AROUND 20,000 Santander customers will be refunded overdraft fees after the bank failed to warn them they'd dipped into the red.
The bank is supposed to warn customers by text if they go into an unarranged overdraft, which costs a whopping £6 a day.
You're also charged £10 for each payment that bounces while in your overdraft with all fees capped at £50 a month.
But the bank didn't alert customers who opened either an Everyday Current Account or an Essentials Current Account between February 1, 2018, and February 20, 2019, that they'd gone into an unarranged overdraft.
Under banking rules, firms have to enrol new customers into overdraft alerts within three working days – unless they choose to opt out.
The bank is now refunding users the fees they were charged to the combined tune of £1.4million.
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We've asked Santander what the average refund is per person and we'll update this story if we get a response.
But if you take £1.4million and divide it by 20,000 that would suggest an average refund of £70 each.
We've asked if this includes the Financial Ombudsman Service's recommended 8 per interest payment on top and we'll update this story as soon as we get a response.
The bank says it's contacted the majority of affected users and adds that it'll reach out to the rest in the next few weeks.
If you're still a customer the cash will be credited directly to your bank account.
The bank is also trying to reach affected customers who've since left to ask them how they would like to receive the refund.
Of course, if you think you're affected but haven't heard from the bank you can contact it on 0800 171 2171.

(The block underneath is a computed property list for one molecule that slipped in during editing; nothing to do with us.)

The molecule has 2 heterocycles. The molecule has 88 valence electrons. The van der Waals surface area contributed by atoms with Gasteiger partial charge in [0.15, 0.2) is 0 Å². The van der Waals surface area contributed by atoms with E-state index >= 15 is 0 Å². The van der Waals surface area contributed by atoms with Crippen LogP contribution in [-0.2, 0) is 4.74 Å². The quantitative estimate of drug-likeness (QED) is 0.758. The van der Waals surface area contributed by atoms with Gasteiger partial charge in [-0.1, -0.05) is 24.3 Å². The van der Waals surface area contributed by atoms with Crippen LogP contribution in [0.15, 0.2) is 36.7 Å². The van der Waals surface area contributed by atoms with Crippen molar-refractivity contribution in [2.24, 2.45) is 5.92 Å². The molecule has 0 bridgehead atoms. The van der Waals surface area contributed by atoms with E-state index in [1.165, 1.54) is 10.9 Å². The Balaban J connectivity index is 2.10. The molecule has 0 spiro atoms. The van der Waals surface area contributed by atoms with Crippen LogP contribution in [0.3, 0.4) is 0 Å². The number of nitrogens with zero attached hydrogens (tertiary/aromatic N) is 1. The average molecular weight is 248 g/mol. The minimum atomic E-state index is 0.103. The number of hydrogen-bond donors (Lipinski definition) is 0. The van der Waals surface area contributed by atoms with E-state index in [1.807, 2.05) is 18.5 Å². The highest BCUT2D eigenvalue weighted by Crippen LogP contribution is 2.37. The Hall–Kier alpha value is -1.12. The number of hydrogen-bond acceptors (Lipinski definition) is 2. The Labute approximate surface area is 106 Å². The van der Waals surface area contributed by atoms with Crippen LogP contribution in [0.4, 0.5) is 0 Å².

The issue has come to light after Santander reported it to competition regulator, the Competition and Markets Authority (CMA).
In a statement the CMA said: "We welcome Santander refunding around £1.4million of charges levied on customers who should have received an alert but did not, and who went on to receive charges for exceeding a pre-agreed credit limit."
The CMA adds that the bank has since put in place procedures to prevent this happening again.
A spokesperson for Santander said: “We are sorry that some customers did not receive unarranged overdraft alerts and we are in the process of refunding customers who incurred unarranged overdraft charges as a result.
“We notified the Competition and Markets Authority (CMA) when we became aware of the issue and continue to keep the CMA updated on progress.”
Banks will be banned from offering tiered overdraft fees under new plans from the financial regulator.
Earlier this year, Lloyds Bank was slammed for making overdraft fees more expensive and complicated for customers.
Here's how to cut your overdraft debt with 0 per cent money transfer and balance transfer credit cards.
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